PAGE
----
Once the proposed thesis topic is approved, the next step is the formation of the student’s departmental Honors Committee. The Honors Committee includes the director of the departmental Honors Program, the Faculty Advisor who must specialize in the topic of the thesis, and one additional faculty member whose specialization is closely related to the thesis topic, usually from the Department of History of Art and Architecture. The last is selected by the Faculty Advisor in consultation with the student. It is possible to petition for a faculty member from a different department to serve as the additional member of the committee (this applies to those students who select an interdisciplinary topic). The student must submit the signatures of the Honors Committee to the director of the departmental Honors Program no later than the second week of the first semester of the senior year; a form is provided for this purpose.
Honors students will complete HART 4998 and 4999 for a total of six hours of independent research. These hours will be devoted to the research and preparation of an Honors Thesis and completion of the Honors Examination. The sequence is letter-graded; students in good standing will receive an “H” at the end of HART 4998, which will be converted to a letter grade upon the successful completion of HART 4999. After consultation with faculty members, students may leave the program without losing credit hours gained in independent research. These hours will be converted on an individual basis from HART 4998 (Honors Research) to HART 3850 (Independent Research) and letter graded. The independent research hours can be a part of the 30 hours required for the major in History of Art or Architecture and the Built Environment. At the end of each semester, the student’s work must be approved by the department before the student advances in the program.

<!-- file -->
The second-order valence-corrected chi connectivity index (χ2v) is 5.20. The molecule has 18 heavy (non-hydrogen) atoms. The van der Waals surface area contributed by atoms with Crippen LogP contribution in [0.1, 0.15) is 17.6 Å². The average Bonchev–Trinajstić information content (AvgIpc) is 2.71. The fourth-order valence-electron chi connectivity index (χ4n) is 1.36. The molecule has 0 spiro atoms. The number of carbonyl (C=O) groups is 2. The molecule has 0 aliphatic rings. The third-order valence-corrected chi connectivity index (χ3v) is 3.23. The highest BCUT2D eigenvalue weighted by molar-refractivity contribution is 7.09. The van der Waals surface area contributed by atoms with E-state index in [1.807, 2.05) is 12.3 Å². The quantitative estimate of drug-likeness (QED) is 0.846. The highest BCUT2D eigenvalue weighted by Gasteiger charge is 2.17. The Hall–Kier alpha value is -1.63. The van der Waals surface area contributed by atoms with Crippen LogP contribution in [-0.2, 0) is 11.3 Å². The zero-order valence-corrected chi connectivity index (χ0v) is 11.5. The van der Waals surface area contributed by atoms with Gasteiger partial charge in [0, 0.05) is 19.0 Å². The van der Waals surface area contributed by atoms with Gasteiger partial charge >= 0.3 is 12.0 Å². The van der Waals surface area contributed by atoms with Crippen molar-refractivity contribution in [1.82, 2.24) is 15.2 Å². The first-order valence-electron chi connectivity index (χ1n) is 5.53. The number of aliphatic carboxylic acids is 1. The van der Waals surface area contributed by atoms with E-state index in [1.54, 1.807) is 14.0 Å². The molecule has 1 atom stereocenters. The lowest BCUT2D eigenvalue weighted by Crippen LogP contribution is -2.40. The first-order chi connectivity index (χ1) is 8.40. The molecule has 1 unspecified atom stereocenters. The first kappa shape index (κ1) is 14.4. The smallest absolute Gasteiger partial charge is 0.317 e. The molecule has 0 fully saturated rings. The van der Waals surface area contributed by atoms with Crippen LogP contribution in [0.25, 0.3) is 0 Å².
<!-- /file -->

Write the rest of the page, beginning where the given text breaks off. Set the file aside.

The Honors Thesis is an original work based upon the results of the student’s independent research. The topic and length must be determined on the advice of the student’s faculty advisor in consultation with the director of the departmental Honors Program. Undergraduate honors theses in the Department of History of Art and Architecture have a maximum limit of 50 double-spaced pages in length (excluding illustrations). The entire first draft of the thesis must be completed and turned in to Honors Committee members by March 1, with revisions completed by April 1. Two copies of the final draft must be bound and deposited with the departmental secretary no later than April 27 of the student’s senior year. Failure to meet these deadlines will result in removal of the student from the departmental Honors Program.
The Honors Committee appraises the student’s written work and administers a one-hour Honors Examination one week after the submission of the Honors Thesis. This examination consists of the following: an illustrated presentation of the thesis by the student, 15-20 minutes; questions, discussion, and defense, 15-20 minutes; assessment by the committee, in camera; and report of outcome to the student. Assessment by the Honors Committee determines if the student has passed the examination and at what level. If the student passes the thesis examination they will receive Honors in History of Art and Architecture. Exceptional theses and presentations may be awarded Highest Honors. The award of Honors or Highest Honors will be reported to the student upon completion of the examination.
Questions? Contact Professor Elizabeth Moodey: 615-343-1089, elizabeth.j.moodey@Vanderbilt.Edu